Category Irrelevant Associate’s degree Bachelor’s degree Master’s degree Doctoral degree Total χ²/P
Total 6 (3.1) 7 (3.6) 85 (43.6) 75 (38.5) 22 (11.3) 195
Affiliation Academic society 5(3.8) 6 (4.6) 45 (34.6) 56 (43.1) 18 (13.8) 130 13.531/0.009**
Non-academic society 1 (1.5) 1 (1.5) 40 (61.5) 19 (29.2) 4 (6.2) 65
Job title Editor-in-chief, associate/assistant editor 1 (1.2) 2 (2.5) 24 (29.6) 42 (51.9) 12 (14.8) 81 46.489/0.000**
Editor and reviewer 2 (6.7) 1 (3.3) 7 (23.3) 14 (46.7) 6 (20.0) 30
Manuscript editor 0 1 (2.8) 22 (61.1) 12 (33.3) 1 (2.8) 36
Librarian 0 0 12 (75.0) 4 (25.0) 0 16
Typesetter, copy editor, editorial assistant 3 (9.4) 3 (9.4) 20 (62.5) 3 (9.4) 3 (9.4) 32
Age (yr) 20s 1 (5.6) 0 11 (61.1) 4 (22.2) 2 (11.1) 18 28.370/0.005**
30s 1 (2.0) 3 (5.9) 33 (64.7) 10 (19.6) 4 (7.8) 51
40s 3 (4.2) 3 (4.2) 26 (36.6) 29 (40.8) 10 (14.1) 71
≥50s 1 (1.9) 1 (1.9) 13 (24.5) 32 (60.4) 6 (11.3) 53
Subtotal 6 (3.1) 7 (3.6) 83 (43.0) 75 (38.9) 22 (11.4) 193a)
Experience (yr) <1 1 (3.1) 0 20 (62.5) 9 (28.1) 2 (6.3) 32 22.388/0.131
1-2 1 (2.0) 1 (2.0) 20 (39.2) 20 (39.2) 9 (17.6) 51
3-4 2 (5.7) 0 18 (51.4) 10 (28.6) 5 (14.3) 35
5-6 0 1 (3.7) 10 (37.0) 13 (48.1) 3 (11.1) 27
≥7 2 (4.0) 5 (10.0) 17 (34.0) 23 (46.0) 3 (6.0) 50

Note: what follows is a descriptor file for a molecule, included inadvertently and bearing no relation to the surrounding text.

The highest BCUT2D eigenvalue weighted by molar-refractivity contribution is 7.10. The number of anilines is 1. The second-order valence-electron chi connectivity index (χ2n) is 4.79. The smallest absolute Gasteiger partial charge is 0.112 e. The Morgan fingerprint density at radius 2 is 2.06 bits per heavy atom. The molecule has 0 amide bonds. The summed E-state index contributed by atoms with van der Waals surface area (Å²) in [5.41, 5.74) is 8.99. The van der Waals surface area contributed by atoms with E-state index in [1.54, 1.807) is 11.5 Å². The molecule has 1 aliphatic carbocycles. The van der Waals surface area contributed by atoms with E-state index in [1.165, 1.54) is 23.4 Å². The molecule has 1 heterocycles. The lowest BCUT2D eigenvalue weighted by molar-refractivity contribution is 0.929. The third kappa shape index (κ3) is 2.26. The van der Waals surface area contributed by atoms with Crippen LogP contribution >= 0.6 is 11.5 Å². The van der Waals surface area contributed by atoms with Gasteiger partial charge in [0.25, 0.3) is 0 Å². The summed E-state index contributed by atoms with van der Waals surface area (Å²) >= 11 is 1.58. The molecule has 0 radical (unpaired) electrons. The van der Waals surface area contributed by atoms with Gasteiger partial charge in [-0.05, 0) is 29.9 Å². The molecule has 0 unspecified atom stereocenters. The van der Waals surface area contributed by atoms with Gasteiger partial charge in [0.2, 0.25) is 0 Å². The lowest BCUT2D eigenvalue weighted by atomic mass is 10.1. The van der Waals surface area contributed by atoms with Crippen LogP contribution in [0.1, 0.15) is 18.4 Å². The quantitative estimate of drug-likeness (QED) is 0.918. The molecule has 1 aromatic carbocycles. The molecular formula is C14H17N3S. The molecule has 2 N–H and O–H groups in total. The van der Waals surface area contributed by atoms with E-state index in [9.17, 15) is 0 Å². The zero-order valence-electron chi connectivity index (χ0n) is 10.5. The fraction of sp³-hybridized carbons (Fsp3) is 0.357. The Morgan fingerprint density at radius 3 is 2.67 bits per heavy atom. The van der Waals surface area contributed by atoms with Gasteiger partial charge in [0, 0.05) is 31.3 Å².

Subject area Health science 2 (2.2) 4 (4.5) 46 (51.7) 35 (39.3) 2 (2.2) 89 28.827/0.004**
Engineering science 3 (6.0) 1 (2.0) 23 (46.0) 19 (38.0) 4 (8.0) 50
Natural science 0 2 (8.3) 8 (33.3) 8 (33.3) 6 (25.0) 24
Agricultural and fisheries science 1 (4.3) 0 6 (26.1) 9 (39.1) 7 (30.4) 23
Subtotal 6 (3.2) 7 (3.6) 83 (44.6) 71 (38.2) 19 (10.2) 186b)

Values are presented as numbers (%).

a) Excluding two missing values;

b) Excluding social sciences, arts and physical education, and interdisciplinary studies.

** P<0.01.

Table 8.
Eligibility criteria for manuscript editors (n=195)
Category Most important Second most important Third most important Total Overall ranking
Highest degree 5 (2.6) 7 (3.6) 7 (3.6) 36 6
Language skill 13 (6.7) 23 (11.8) 26 (13.3) 111 5
Comprehension level of the journal subject area 78 (40.0) 33 (16.9) 30 (15.4) 330 1
Source documentation skill 52 (26.7) 68 (34.9) 29 (14.9) 321 2
Journal publication knowledge 25 (12.8) 39 (20.0) 54 (27.7) 207 3
Statistical analysis and interpretation skill 1 (0.5) 5 (2.6) 22 (11.3) 35 7
Editing skill 21 (10.8) 20 (10.3) 27 (13.8) 130 4

Values are presented as number (%).

Figure & Data